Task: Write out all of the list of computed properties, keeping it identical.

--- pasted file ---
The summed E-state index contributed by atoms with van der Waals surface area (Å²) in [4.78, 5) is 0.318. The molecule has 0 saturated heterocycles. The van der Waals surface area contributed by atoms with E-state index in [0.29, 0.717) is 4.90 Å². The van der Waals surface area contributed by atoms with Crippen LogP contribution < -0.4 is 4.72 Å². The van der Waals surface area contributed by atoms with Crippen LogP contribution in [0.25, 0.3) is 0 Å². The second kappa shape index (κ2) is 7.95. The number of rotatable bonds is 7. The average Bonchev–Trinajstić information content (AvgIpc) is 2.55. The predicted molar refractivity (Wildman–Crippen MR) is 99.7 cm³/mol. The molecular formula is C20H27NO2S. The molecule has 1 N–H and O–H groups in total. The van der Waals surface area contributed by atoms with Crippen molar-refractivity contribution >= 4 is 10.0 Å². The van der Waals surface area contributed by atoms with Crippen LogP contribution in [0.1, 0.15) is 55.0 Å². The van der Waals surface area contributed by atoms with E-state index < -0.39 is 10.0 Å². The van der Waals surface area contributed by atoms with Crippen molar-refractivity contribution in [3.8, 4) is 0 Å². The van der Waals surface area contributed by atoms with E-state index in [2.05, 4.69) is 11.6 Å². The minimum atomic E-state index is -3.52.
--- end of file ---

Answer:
The summed E-state index contributed by atoms with van der Waals surface area (Å²) in [4.78, 5) is 0.318. The molecule has 0 saturated heterocycles. The van der Waals surface area contributed by atoms with E-state index in [0.29, 0.717) is 4.90 Å². The van der Waals surface area contributed by atoms with Crippen LogP contribution < -0.4 is 4.72 Å². The van der Waals surface area contributed by atoms with Crippen LogP contribution in [0.25, 0.3) is 0 Å². The second kappa shape index (κ2) is 7.95. The number of rotatable bonds is 7. The average Bonchev–Trinajstić information content (AvgIpc) is 2.55. The predicted molar refractivity (Wildman–Crippen MR) is 99.7 cm³/mol. The molecular formula is C20H27NO2S. The molecule has 1 N–H and O–H groups in total. The van der Waals surface area contributed by atoms with Crippen molar-refractivity contribution >= 4 is 10.0 Å². The van der Waals surface area contributed by atoms with Crippen LogP contribution in [0.1, 0.15) is 55.0 Å². The van der Waals surface area contributed by atoms with E-state index < -0.39 is 10.0 Å². The van der Waals surface area contributed by atoms with Crippen molar-refractivity contribution in [3.8, 4) is 0 Å². The van der Waals surface area contributed by atoms with E-state index in [2.05, 4.69) is 11.6 Å². The minimum atomic E-state index is -3.52.